"The output per man-hour rose about 40 percent during the decade.  The central economic challenge was to distribute the gains of productivity in a manner that would maintain employment and prosperity.

By the rules of orthodox economics, the reduction in production costs should have brought about either a reduction in prices or a rise in wages, or both...Denied outlet in lower prices because of accumulating rigidities, the gains of technological efficiency were equally denied outlet in higher wages...because of the bargaining feebleness of the labor movement...As a result these gains were captured by the businessmen themselves in the form of profits.  Through the decade, profits rose 80 percent as a whole, or twice as much as productivity; the profits of financial institutions rose a fantastic 150 percent.

The increase in profits naturally pushed up the prices of corporate securities...As the twenties proceeded, the stock market sucked off an increasing share of the undistributed gains of industrial efficiency...the diversion of the gains of efficiency into profits was bound to result in a falling off of the capacity of the people as a whole to buy."

I hardly need to state that we have experienced the same thing in recent decades.  A consequence of this is the collapse that occurred in 2008.  We were lucky this time: after the 1929 collapse, the country had to wait three and a half years before a Democrat could enter the White House and begin to repair the damage done by Republicans; this time we only had to wait three months.  As a result, we avoided the worst of what happened in the thirties, but our economy is still polluted with the disease of Republican economic cant, so we are not yet out of the woods.  If Obama, Harry Reid, et. al. continue to allow this malignant imbalance to continue, we are doomed to repeat the story of the Great Depression; only today our country lacks the industrial base that enabled the United States of the thirties to return to economic stability.  This time, the result is liable to be our final descent into third world status, and the wiping from the earth forever of the promise that the United States represented for over two centuries.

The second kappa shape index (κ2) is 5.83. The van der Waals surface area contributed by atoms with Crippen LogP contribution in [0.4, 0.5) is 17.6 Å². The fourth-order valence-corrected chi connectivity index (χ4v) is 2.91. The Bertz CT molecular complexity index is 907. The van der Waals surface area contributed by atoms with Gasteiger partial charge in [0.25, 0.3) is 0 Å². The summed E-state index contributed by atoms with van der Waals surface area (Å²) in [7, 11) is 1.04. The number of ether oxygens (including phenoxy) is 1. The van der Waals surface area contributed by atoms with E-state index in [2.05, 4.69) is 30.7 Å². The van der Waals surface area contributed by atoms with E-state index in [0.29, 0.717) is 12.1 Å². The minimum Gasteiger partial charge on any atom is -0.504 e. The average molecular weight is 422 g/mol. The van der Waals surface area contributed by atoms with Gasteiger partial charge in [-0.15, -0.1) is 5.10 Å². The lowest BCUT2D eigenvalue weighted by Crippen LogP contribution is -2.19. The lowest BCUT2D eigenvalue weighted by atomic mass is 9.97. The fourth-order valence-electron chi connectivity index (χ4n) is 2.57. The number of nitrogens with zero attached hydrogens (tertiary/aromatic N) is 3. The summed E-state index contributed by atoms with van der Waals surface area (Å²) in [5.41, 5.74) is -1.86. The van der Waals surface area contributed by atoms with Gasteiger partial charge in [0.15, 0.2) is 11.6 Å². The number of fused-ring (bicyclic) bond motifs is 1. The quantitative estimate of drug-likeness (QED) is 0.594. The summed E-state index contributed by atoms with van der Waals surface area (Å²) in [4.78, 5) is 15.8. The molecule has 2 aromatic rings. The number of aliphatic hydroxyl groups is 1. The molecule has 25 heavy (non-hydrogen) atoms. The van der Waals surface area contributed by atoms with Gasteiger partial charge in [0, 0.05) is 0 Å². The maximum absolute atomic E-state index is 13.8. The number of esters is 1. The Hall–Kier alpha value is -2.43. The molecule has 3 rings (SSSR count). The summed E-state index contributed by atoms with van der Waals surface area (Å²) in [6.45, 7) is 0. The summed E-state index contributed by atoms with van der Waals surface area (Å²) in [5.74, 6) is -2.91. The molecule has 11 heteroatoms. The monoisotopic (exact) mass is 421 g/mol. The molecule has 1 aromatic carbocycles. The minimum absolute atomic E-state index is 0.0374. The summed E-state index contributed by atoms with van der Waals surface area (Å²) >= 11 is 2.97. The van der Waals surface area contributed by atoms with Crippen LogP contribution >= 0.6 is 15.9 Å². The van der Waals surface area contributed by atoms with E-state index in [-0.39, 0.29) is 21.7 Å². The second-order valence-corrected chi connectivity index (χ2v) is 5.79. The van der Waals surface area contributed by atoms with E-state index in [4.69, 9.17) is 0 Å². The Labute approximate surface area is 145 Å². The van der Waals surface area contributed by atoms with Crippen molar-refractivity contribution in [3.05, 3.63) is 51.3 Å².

Yes, I am all for equality for gays and lesbians, all for rational gun rules, reformed immigration policies.  But none of these issues involves the deliberate destruction of the lives of nine tenths of the American people, and the crushing of the hopes of their children.  And I, for one, am not willing to take gay marriage as a sort of consolation prize for having the hopes and dreams of American workers, the promise that our country has always represented, shattered. 


*"David Cay Johnston received the Pulitzer Prize for his coverage of tax policy while at The New York Times. He now teaches at Syracuse University College of Law and is the author of three books about taxes -- Free Lunch, Perfectly Legal, and The Fine Print."